The Global World Hits a Snag
The impeachment of Brazilian president Dilmah Roussef is an example of what happens when a political ecosystem collapses. Just a few years ago, Brazil was hailed as the wonder model of the developing world. "It was called the 'Brazil model', or simply 'the Lula model', back when this country's economy was roaring and its president, Luiz Inácio Lula da Silva, was a superstar of the developing world. By balancing support for big business with big social-welfare programs, the union boss turned statesman presided over an era of growth that lifted tens of millions of Brazilians out of poverty. Lula's presidency cut a new template for a Latin American left that had long insisted class struggle and revolution were the only road to fairness."
Then the wonder model ran out of money for reasons that are easy in retrospect to understand. Brazil's boom years attracted corruption on a massive scale. Soon the leeches were sucking more blood out of the host than its body could replace. Once the economy collapsed and the middle class had been beggared an angry public went looking for a scapegoat and found one in current president Dilma Roussef.
The same catastrophe maybe happening on a global scale. The music has stopped and the petrostates who have long bankrolled Western politicians have run out of money. "The petrostates assembling in Doha to discuss a potential output freeze two days from now aren’t coming together in a show of solidarity or out of some sense of duty towards one another, but rather as an act of desperation. Bloomberg ran the numbers, and found that the oil price collapse has collectively cost the 18 countries involved in this meeting nearly one third of a trillion dollars."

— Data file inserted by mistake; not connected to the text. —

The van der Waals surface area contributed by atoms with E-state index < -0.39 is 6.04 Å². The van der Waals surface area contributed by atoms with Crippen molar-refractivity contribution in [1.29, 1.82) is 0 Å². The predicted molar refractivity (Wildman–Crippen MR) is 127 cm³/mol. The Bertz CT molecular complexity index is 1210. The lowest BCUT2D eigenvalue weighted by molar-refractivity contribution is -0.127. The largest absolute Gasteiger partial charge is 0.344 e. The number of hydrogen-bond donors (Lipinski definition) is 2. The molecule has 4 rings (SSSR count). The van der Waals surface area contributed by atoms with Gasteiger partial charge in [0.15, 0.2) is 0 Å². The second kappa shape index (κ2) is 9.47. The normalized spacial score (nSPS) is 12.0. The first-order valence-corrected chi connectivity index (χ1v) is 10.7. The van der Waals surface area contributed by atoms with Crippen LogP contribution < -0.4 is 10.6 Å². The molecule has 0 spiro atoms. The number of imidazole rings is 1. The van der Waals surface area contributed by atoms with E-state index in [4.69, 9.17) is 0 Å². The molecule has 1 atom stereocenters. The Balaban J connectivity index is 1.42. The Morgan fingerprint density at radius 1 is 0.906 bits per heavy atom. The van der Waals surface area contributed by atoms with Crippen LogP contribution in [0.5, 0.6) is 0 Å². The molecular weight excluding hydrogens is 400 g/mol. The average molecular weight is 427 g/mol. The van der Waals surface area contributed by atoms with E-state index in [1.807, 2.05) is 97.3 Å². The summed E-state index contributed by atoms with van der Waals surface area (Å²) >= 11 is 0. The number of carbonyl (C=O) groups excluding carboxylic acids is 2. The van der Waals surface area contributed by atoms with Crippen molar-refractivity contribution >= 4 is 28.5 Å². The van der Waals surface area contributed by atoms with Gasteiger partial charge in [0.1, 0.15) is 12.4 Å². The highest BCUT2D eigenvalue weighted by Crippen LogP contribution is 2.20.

The Washington Post says OPEC "has lost control of the oil market." Caught between the desire to cut production to raise prices and pump to earn ready cash, the oil producers are unable to cut production for long term gain with some members, like socialist Venezuela, forced to keep pumping at all costs to barely keep afloat. What's different about the present situation -- and why it represents a political ecosystem collapse -- is that Saudi Arabia and Russia are essentially in the same boat with Venezuela.
Saudi Arabia has reached out to Russia, primarily to discuss the war in Syria but also to discuss oil. Russia is also producing oil at near-record levels, but top officials said earlier this week that Moscow is not contemplating cuts.
“Clearly Saudi Arabia needs the money and so does Russia,” said Kenneth Rogoff, an economic professor at Harvard University. “Russia is really hurting. The standard of living has plummeted and if it lasts that will eventually undermine [Russian President Vladimir] Putin’s poplarity no matter how effective his propaganda.
“But Saudi Arabia has its failed war in Yemen, gigantic population growth and all kinds of internal political problems. So neither place is in a fantastic position to cut back.”